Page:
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pt756

crop farming question

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hello there, while we have dairy cows and we all know how that's been going for the dairy lately, up then down, and it seems like it takes a chunk of borrowed capital to stay alive in this business lately or you get left behind, how does it work with grain farming? whats  considered full time where a person makes a living, there surely must be times of the year when it gets really slow,  or is a lot of grain farming combined with off farm work the most common.  I realize that there are a lot of variables in this question also depends on a lot of things. at least around here the smaller farms with cows are pretty much disappearing  and as many of us age out there aren't a lot of younger people driving in the driveway wanting to do this, you are starting to see a few more farms listed and stay listed for longer periods, if they sell at all.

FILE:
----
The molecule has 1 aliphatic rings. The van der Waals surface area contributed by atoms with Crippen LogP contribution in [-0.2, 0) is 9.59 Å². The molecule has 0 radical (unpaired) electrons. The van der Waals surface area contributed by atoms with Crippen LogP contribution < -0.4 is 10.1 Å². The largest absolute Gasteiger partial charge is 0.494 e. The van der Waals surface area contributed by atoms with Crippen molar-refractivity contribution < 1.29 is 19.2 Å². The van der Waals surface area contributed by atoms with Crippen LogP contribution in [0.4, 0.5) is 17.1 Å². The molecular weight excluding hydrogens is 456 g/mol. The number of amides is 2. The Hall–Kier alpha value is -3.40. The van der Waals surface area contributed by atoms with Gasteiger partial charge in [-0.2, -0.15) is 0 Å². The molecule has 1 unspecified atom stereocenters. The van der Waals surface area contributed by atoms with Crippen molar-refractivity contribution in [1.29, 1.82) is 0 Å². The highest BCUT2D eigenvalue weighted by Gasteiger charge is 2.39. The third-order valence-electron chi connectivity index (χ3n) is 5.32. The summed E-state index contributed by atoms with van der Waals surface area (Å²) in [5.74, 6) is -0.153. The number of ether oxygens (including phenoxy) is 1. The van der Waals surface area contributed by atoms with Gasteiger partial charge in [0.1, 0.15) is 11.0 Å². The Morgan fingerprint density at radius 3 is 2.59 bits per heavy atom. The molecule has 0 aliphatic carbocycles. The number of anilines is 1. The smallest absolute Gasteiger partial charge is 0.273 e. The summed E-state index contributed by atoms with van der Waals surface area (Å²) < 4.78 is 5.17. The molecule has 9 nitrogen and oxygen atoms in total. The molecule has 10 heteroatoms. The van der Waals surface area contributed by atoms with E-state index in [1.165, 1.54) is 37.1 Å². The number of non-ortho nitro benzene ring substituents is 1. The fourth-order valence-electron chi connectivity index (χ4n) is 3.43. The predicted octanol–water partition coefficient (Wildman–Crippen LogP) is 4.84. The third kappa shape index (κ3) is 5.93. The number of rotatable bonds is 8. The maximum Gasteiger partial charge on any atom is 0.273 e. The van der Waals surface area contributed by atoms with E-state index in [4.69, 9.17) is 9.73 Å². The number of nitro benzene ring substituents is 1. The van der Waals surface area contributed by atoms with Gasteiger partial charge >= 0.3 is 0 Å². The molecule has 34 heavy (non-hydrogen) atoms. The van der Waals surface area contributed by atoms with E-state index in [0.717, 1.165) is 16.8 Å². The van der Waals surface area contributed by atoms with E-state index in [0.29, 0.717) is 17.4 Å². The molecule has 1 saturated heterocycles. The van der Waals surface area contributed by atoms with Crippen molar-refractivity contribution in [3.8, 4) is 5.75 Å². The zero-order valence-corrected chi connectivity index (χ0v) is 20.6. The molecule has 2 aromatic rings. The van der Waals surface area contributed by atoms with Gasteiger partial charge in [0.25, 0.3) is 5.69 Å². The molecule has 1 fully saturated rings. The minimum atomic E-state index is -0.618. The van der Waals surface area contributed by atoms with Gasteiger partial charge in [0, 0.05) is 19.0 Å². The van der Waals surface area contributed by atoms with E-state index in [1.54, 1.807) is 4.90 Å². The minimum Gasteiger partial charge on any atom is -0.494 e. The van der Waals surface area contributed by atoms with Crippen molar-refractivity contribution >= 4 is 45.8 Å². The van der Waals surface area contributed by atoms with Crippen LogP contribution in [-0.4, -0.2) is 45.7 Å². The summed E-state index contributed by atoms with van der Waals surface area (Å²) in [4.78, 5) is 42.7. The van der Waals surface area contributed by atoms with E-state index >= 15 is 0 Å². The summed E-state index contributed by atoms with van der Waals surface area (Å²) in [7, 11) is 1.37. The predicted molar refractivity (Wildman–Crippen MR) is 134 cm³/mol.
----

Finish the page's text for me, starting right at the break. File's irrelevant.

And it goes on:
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I farm 240 acres in NW Iowa. 2-3 days getting the crop in, 2 days spraying, 3-4 days getting it out. I drive a truck the rest of the time. 

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x2 on above post!

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I used to farm 600 acres and then drove truck at night 60 hours a week, just drive truck now and help out a friend with grain side of his operation while his wife, daughter and son take care of the dairy. Lot more fun driving someone else’s equipment and not worrying over making the right decisions anymore.